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You’ve tried just about everything to pay down your debts. You started a personal budget to help you track your monthly expenses. You cut costs and pinched pennies so that you could pay off your creditors faster. You tried your best to increase your income, taking on odd jobs and selling household items. You’ve even considered applying for a consolidation loan to reduce all of those obligations to a single high-interest payment. It might be time to consider the Canadian debt relief options available to you.
At this point, you don’t need to find a better debt repayment strategy. You need a debt relief strategy. You need something that will pause interest, eliminate penalties or reduce your total debt so that you can finally get the debt-free future that you’ve been hoping for.
What Are The Canadian Debt Relief Options Available to me?
The OSB and CAIRP have issued a joint Consumer Alert to help Canadians facing financial difficulties identify reliable sources of debt assistance. You can view the consumer alert here. The alert urges Canadians to beware of unregulated, unlicensed debt advisors and provides information on LIT services and how to find an LIT on the OSB’s and CAIRP’s websites.
Debt Management Plan
A debt management plan (DMP) is an informal offer made by a credit counsellor to your creditors, asking that they consolidate your debts into a reasonable monthly payment. Sometimes, the offer will ask that creditors remove interest and penalties from your debt or extend your payment schedule.
Do your research into a credit counselling agency before you sign up for any of their services. Check to see their connections with national and provincial associations, like Credit Counselling Canada, the Canadian Association of Credit Counselling Services and the Ontario Association of Credit Counselling Services. Check with the Better Business Bureau to see whether there are any unresolved complaints about them. Ask for the counsellor’s credentials and experience and look for any of the following red flags:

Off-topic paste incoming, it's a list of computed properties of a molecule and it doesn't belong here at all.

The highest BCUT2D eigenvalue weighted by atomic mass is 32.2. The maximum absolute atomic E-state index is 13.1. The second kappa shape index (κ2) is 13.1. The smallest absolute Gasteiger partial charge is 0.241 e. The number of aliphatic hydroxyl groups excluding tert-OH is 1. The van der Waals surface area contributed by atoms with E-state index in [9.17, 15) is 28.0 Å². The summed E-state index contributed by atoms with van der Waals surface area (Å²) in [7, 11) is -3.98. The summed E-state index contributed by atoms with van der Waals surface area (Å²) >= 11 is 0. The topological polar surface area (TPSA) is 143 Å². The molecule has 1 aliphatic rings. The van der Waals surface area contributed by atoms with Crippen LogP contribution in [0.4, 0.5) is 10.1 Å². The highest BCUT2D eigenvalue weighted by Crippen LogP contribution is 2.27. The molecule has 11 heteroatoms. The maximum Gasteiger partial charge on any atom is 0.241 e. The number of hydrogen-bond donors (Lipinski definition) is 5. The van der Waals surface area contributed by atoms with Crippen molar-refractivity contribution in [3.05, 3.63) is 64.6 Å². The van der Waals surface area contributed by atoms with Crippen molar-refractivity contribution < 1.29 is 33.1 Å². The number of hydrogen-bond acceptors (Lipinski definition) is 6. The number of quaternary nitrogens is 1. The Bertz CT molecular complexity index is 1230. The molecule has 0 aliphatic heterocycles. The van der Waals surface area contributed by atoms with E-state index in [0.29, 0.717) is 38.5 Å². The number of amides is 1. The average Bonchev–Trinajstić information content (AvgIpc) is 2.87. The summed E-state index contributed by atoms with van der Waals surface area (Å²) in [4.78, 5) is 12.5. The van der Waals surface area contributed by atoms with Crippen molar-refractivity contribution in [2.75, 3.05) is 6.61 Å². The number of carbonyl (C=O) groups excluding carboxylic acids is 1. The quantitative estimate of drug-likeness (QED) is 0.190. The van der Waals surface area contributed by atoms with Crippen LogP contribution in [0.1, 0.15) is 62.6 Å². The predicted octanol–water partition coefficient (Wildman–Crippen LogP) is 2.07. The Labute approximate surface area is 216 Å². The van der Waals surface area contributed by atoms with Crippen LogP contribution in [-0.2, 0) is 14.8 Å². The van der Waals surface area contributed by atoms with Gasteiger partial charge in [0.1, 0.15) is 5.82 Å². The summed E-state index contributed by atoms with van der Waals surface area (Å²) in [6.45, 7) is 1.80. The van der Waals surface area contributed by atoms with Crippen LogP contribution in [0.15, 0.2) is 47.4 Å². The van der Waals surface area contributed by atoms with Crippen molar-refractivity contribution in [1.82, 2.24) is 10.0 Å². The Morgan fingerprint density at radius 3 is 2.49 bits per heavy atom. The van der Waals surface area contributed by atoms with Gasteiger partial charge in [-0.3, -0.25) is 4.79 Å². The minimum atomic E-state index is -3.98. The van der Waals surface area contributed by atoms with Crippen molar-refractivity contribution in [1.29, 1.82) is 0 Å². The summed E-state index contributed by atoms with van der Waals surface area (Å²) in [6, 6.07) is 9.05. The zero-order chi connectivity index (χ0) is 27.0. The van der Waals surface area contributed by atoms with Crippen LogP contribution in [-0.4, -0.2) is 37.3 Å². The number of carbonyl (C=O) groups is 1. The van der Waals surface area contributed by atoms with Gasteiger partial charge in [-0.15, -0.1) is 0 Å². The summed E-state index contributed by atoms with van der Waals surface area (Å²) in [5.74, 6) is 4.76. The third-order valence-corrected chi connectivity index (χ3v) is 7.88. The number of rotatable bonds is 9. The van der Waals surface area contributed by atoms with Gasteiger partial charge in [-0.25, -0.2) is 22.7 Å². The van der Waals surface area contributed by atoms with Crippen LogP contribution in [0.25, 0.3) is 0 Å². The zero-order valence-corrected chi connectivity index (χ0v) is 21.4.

- Promising to eliminate the majority or all of your debts
- Promising to reduce your debts very quickly
- Promising that you will get an excellent credit score
- Promising to help with student loans, income tax, car loans or mortgages
- Charging a fee for the first consultation
Debt Settlements Are Not the Same
Do not mix up debt management plans with debt settlements. These are very different services.
Debt management plans are offered by for-profit and not-for-profit credit counselling agencies. Debt settlements are strictly performed by for-profit companies that are notorious for preying on the vulnerabilities of desperate debtors.
A debt settlement company will ask you to give them the payments that you would normally send to your creditors. They will hold onto these payments until they accumulate a significant lump sum. After this extended period of non-payment, the company will try to negotiate with your creditors by asking them to accept a lower debt repayment (the lump sum they’ve accumulated) instead of what you owe. This is a very risky strategy. If your creditor refuses to accept this lump sum, you could end up with more debt than ever.
The Issue with Debt Management Plans
The main issue with Debt Management Plans is that they’re not legally binding. A credit counsellor has no authority over your creditors. If a creditor doesn’t want to make an agreement, they don’t have to respond to your counsellor’s calls. If they change their mind, they could choose to break the agreement and go back to their collection actions. Your counsellor cannot guarantee good results.
A consumer proposal has some similarities to a debt management plan. It’s also an agreement made between you and your unsecured creditors. The agreement consolidates your debts into one monthly payment. The purpose of this agreement is to make your debt repayment much more manageable so that you gain more control over your finances.
However, a consumer proposal has some key differences that make it far more effective at erasing debt. First, the proposal asks that your creditors accept a reduced portion of your total debts. You could reduce what you owe by up to 80%. That takes a huge weight off your shoulders. Second, the proposal guarantees that all interest and penalties will stop the moment that it goes into effect. Your debt will not grow as time goes on.
Unlike debt management plans, a consumer proposal deals with all of your unsecured debts, including income tax and student loan debt so you do not have to make separate payment arrangements with these creditors like you would in a debt management plan.
Another key difference is that consumer proposals are performed by Licensed Insolvency Trustees, not credit counsellors.
Licensed Insolvency Trustees: